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Linking fragile X to unregulated tissue growth

A single protein behind fragile X may cause unrestrained stem cell growth...

An inheritable genetic condition, fragile X syndrome is estimated to cause mild to moderate intellectual disabilities in 1 in 4,000 to 5,000 males and 1 in 6,000 to 8,000 females. It also causes physical abnormalities such as large brain size and weight at birth, unusually fast growth in height, gastrointestinal issues and a high risk for obesity.

A study conducted in fruit flies focused on the effects of losing the same protein, RNA-binding fragile X mental retardation protein (FMRP), that is found in the intestines of the fly and missing in people with fragile X syndrome. The work is reported in Cell Reports.
"To our knowledge, this is the first study to find a stem cell based mechanism by which a protein that is absent in people with fragile X syndrome, limits excessive organ growth. This could represent a root cause for the gastrointestinal problems seen in people with the condition."

Arthur Luhur PhD, Research Associate, Indiana University (IU) Bloomington College of Arts and Sciences, Department of Biology, lead author on the study.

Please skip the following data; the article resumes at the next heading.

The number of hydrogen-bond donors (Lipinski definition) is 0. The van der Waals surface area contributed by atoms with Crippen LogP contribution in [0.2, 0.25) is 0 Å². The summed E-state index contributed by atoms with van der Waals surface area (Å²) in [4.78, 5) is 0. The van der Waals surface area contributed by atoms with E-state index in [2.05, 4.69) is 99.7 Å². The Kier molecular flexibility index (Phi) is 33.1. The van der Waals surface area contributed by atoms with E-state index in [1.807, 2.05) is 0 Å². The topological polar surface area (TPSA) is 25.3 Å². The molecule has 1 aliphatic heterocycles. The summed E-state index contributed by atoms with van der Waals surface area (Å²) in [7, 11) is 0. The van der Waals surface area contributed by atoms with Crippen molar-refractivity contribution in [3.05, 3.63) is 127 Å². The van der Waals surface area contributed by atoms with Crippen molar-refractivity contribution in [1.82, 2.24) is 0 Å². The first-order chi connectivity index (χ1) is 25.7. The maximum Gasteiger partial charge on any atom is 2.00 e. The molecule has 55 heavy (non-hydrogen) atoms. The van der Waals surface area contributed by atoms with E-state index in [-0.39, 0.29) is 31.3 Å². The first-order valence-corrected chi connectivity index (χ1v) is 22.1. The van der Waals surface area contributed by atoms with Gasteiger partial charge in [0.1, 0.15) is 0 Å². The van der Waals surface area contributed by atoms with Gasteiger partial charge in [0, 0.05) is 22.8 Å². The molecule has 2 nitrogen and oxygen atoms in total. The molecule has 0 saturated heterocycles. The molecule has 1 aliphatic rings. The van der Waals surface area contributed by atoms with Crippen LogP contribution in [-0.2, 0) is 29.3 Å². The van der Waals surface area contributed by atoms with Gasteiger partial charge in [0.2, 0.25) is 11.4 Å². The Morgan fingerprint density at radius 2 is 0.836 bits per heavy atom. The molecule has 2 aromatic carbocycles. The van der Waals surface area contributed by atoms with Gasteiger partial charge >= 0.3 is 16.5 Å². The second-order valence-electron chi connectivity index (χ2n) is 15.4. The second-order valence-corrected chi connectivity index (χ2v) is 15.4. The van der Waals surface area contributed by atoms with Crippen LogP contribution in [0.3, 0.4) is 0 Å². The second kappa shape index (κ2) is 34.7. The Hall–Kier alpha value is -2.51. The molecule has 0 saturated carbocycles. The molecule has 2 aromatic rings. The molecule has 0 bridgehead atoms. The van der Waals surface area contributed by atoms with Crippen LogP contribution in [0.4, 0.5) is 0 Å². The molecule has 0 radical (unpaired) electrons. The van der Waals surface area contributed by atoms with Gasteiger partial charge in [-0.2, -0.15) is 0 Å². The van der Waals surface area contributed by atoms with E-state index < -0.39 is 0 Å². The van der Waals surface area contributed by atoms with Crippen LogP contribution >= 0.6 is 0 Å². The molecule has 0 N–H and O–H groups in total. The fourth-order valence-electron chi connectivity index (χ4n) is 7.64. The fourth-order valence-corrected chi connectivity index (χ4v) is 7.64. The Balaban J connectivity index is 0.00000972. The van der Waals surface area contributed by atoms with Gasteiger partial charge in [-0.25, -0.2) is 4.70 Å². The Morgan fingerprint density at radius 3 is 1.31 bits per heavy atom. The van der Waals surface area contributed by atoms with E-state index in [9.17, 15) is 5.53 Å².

Similarly, Luhur holds that the stem-cell-based mechanism could cause symptoms seen in other parts of the body in fragile X syndrome, such as accelerated height due to unrestrained bone stem cell growth, or mental problems caused by excess neurons.

Fragile X syndrome is caused by an error in a single gene in the X chromosome called FMR1. Typically, the FMR1 gene creates a protein called FMRP. In individuals with fragile X syndrome, an abnormality in this gene causes the body to "silence" the production of FMRP.

The IU team found that the absence of FMRP causes a higher frequency of cellular duplication - driven by symmetric stem cell division. Typically, this process is balanced by asymmetric stem cell division, when old cells are replaced with new ones.
"The cells that lacked FMRP acted like cars without brakes. They were ready to divide more often and more quickly, tending to divide symmetrically, causing the intestine to be bigger than normal."